Japan's Shinya Yamanaka shared this year's Nobel Prize in Physiology or Medicine for his groundbreaking work on producing induced pluripotent stem cells.
Here, in question and answer format, we explain what all the fuss is about.
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Question: What is an iPS cell?
Answer: The word "pluripotent" means that a cell can develop into various cells that make up the body, such as skin, the heart and nerves. A pluripotent cell is called a stem cell.
Q: So, what Yamanaka did was to produce a stem cell artificially?
A: Yes. There are various stem cells in the body. A hematopoietic stem cell, which is in bone marrow, can grow into a white blood cell or a red blood cell. A mesenchymal stem cell can change into blood vessels, heart muscle or fat. There is only kind of cell that can develop into all types of cells.
Q: What is it?
A: It is a fertilized egg, or a cell created when the egg combines with sperm. A human body consists of 60 trillion cells, of more than 200 types, all deriving from a fertilized egg. A fertilized egg is, therefore, called "versatile."
Q: So, a fertilized egg is on a higher level than stem cells?
A: A fertilized egg changing into different cells can be compared to a ball rolling down a mountain. A fertilized egg stands at the top of the mountain, so to speak. It is divided into different groups of cells, such as those related to nerves or those related to blood and muscle. The process can be compared to rain falling on a mountain that flows into different valleys because of ridges and so forth. These intermediate cells eventually become skin, muscle and other cells with a specific function.
Q: Are these solely one-way changes?
A: Look at it this way. A hematopoietic stem cell never becomes a liver cell. It is the same as rain that entered a valley. The rain never crosses a ridge and flows into a different valley. A cell also loses the ability to change into different cells once it is given a specific function. It was long thought that a skin cell could never return to a stem cell or that a stem cell could not regain the "versatility" of a fertilized egg.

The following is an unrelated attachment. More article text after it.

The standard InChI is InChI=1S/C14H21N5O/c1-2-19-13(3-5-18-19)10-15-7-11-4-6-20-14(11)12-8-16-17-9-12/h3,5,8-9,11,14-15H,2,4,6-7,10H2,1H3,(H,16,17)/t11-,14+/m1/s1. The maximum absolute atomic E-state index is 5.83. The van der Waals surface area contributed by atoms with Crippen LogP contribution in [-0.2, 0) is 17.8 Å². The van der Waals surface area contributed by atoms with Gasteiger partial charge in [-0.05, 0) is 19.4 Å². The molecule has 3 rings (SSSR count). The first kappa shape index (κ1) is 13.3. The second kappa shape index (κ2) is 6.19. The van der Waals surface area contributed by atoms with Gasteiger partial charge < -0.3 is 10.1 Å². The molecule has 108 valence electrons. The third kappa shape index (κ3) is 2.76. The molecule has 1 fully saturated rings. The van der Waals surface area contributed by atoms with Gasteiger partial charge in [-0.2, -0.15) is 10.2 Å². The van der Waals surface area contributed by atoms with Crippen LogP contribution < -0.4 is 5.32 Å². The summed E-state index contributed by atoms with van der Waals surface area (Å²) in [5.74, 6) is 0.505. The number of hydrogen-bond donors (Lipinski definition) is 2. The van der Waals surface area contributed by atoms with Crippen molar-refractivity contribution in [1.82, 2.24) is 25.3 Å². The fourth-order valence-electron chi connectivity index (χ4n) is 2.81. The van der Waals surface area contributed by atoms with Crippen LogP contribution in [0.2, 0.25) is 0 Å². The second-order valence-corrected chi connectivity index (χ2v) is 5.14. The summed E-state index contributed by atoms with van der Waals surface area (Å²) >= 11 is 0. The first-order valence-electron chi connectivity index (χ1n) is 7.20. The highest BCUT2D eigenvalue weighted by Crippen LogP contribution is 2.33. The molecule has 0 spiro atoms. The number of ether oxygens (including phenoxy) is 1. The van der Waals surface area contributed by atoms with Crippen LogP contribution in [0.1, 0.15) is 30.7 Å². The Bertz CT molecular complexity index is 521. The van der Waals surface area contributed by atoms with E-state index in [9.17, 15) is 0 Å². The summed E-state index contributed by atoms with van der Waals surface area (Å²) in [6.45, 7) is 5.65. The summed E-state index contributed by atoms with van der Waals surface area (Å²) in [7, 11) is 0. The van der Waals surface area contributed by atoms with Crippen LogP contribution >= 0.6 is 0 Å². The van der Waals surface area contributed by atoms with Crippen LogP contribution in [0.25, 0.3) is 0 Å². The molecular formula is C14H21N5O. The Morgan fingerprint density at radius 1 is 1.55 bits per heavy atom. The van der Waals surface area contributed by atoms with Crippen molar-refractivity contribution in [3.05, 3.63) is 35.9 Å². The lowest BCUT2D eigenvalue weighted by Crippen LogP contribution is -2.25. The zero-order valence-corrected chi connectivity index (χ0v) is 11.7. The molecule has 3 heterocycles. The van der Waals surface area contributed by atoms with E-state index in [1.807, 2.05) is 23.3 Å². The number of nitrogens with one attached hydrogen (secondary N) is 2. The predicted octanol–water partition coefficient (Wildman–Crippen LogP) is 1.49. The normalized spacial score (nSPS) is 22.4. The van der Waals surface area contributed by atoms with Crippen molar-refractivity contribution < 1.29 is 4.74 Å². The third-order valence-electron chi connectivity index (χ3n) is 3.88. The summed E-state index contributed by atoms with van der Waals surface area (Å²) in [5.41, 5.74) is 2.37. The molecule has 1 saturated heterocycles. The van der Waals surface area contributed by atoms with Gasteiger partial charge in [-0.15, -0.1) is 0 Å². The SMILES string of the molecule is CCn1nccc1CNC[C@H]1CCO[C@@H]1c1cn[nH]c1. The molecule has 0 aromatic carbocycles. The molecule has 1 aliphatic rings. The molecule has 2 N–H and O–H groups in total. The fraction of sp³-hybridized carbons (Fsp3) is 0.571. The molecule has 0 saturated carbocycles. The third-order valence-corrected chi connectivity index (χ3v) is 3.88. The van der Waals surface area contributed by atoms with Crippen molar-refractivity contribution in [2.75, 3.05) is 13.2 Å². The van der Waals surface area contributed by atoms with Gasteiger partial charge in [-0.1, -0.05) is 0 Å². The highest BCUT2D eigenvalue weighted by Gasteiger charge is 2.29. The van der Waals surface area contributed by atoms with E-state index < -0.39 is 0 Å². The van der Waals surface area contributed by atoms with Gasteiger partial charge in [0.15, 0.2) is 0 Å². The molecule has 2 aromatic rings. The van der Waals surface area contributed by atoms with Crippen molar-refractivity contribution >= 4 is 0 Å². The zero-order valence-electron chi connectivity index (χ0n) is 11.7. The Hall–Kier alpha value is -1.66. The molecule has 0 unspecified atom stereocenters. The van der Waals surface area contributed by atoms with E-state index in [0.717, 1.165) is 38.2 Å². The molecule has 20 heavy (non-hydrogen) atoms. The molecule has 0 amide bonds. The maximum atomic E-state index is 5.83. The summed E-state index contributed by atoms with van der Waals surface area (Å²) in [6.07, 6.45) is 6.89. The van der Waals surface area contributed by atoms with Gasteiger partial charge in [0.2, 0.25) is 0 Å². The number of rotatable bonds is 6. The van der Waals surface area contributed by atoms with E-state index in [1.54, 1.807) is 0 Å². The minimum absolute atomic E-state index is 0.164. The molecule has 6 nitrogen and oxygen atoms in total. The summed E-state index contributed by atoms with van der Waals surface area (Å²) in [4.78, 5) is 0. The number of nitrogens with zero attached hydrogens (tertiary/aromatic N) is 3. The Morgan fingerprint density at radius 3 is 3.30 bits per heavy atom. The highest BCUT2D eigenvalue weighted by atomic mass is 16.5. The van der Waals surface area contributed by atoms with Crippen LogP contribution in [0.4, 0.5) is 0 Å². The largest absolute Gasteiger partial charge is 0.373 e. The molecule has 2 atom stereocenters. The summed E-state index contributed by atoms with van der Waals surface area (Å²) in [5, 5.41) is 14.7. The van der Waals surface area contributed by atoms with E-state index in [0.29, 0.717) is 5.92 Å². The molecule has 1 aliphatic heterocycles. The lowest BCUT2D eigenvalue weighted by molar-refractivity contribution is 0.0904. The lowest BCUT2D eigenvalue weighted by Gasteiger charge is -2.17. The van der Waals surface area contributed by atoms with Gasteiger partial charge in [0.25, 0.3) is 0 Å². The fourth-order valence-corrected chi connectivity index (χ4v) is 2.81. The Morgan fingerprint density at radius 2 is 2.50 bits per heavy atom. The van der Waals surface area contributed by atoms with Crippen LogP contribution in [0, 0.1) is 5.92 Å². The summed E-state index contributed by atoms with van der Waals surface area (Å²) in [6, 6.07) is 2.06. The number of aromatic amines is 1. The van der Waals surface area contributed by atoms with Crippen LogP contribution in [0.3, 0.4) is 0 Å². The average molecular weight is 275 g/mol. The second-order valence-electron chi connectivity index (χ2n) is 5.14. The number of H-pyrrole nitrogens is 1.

Q: But an IPS cell is different?
A: When some genes are introduced, a skin cell, at the foot of the mountain, becomes a cell identical to one in a fertilized egg. Researchers initially could not tell whether the cell returned to the top of the mountain, as it were. This is why the word "pluripotent" was added.
Q: They found the reset button, in other words?
A: If scientists can grow an iPS cell into a nerve cell, for example, it would allow them to restore injured nerves. A heart, a liver and other organs may be able to be created from an iPS cell for treatments that currently require transplants. An egg and sperm of mice have already been produced from iPS cells. The way an iPS cell works is extremely close to a fertilized egg.
Q: It sounds like an iPS cell is almost God-like.
A: At least theoretically, scientists say it is possible to produce an egg and sperm from skin cells and artificially create a life form. The iPS cell technology may change conventional knowledge about life.
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